City red tape will make an accident more likely – whatever the ‘experts’ say


“We wholeheartedly support the government’s aim of boosting the UK’s long-term economic growth, including through financial regulation,” the letter said. “Yet we think competitiveness is an inappropriate goal for regulators.”

No doubt this is a view that will enjoy broad support across the establishment, especially among the kind of die-hard Remainers who are always appalled that the UK is creating its own set of financial rules rather than those drafted in Brussels, with the help of our competitors in Paris and Frankfurt, and among intellectuals instinctively hostile to free markets. But that doesn’t mean anyone should listen to them. In reality, there are two big problems with the analysis.

First, it is uncertain whether deregulation caused the 2008 financial crisis. In fact, it is just as likely that overregulation, which forced banks to hold too many so-called “safe assets” such as mortgage bonds, and an excessive box-ticking that replaced sensible judgments with “triple-A ratings” that turned out to be wrong, were equally to blame.

So did the misjudgments of central banks and their political masters, which fueled bubble after bubble until debts exploded. A more liberal approach, relying on sound money and letting bankers make their own decisions and bear their own losses, would have worked much better and also avoided a crash.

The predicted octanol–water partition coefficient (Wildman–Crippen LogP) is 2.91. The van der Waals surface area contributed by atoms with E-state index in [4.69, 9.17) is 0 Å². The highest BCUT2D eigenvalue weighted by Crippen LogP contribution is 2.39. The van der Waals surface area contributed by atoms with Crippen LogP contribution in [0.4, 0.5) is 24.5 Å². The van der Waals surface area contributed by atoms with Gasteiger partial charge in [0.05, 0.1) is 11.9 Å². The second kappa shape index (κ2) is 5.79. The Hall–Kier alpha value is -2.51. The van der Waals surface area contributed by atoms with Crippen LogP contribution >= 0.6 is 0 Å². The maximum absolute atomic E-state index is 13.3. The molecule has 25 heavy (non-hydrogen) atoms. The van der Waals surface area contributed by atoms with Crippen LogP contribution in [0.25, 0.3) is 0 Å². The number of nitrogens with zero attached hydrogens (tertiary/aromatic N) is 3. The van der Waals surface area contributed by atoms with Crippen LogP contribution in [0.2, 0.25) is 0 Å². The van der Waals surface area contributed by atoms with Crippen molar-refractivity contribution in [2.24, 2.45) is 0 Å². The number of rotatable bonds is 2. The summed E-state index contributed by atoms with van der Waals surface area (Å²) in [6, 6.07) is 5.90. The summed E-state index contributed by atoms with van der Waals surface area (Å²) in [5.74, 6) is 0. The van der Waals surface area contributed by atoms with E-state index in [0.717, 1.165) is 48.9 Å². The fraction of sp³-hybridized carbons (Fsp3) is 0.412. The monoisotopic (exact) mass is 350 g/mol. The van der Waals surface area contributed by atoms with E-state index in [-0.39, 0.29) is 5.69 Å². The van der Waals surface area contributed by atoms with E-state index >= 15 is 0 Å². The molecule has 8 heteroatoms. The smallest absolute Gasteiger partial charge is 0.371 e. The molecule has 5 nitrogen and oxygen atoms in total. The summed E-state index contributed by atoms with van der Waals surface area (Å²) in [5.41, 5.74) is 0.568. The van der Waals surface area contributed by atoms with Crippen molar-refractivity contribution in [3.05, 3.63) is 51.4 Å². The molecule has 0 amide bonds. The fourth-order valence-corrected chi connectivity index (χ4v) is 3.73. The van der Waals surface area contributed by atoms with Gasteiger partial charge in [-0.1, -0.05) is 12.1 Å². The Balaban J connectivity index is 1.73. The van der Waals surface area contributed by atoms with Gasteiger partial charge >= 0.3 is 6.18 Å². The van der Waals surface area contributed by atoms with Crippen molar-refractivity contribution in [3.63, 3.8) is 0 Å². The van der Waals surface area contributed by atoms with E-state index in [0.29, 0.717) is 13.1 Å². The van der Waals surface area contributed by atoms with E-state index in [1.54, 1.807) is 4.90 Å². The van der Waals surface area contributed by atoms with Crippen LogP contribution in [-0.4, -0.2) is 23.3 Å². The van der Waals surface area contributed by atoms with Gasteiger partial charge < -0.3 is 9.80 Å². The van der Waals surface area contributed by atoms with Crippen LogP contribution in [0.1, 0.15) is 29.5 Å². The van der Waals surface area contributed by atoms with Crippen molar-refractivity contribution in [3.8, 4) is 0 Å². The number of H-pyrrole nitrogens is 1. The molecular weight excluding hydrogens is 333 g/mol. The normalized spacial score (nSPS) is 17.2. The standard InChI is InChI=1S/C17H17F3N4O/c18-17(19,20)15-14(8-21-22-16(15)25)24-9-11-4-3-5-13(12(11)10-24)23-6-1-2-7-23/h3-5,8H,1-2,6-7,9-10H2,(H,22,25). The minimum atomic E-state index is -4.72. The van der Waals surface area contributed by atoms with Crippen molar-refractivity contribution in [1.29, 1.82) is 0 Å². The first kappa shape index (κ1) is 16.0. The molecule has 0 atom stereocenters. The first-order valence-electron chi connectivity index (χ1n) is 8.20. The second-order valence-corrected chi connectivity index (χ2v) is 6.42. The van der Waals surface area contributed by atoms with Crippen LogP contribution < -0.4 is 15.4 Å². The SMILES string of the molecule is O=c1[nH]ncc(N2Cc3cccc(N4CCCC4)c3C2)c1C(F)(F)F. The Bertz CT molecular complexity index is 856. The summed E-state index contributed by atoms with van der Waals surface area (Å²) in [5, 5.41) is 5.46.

Second, competitiveness is essential to effective regulation. That’s true at all times, but as the City charts its post-Brexit future, it’s truer than ever. Excluded from the main European markets, the City must find a way to compete with New York, Singapore, Tokyo and Dubai, and offer a service offer that was simply not possible with the regulatory rules drawn up in Brussels.

Without it, we will have the worst of all worlds, outside the single market, but with all its restrictions. Of course, some people just don’t like bankers and want us to have as few of them as possible. Indeed, the “experts” reveal some of their prejudices when, towards the end of the open letter, they claim that the UK suffers from “too much finance”. There’s so much wrong with this worldview that it’s hard to know where to start.

How is anyone, and in particular a group of professors, going to know exactly what the “right amount” of funding is (and come to think of it, is Stuggart making “too many cars” or Silicon Valley “too much technology”), or what kind of commerce should be allowed, and why do they think they know more than the market?

But for the rest of us, who recognize that finance is one of the most successful industries in the UK, and one that generates vast wealth, many exports and huge tax revenues, it has hardly of meaning. The more funding the better, especially when exported.

The Johnson administration has very little say in the economy. He spent too much, imposed too many tax increases and moved far too slowly to seize the opportunities for radical deregulation that Brexit presented. The plan to ensure that the City’s regulatory regime embraces competitiveness is one of the few things he’s gotten right. In reality, it will make markets safer and, in the medium term, will also make the UK wealthier – even if a motley group of academics, exporters and activists cannot see it.


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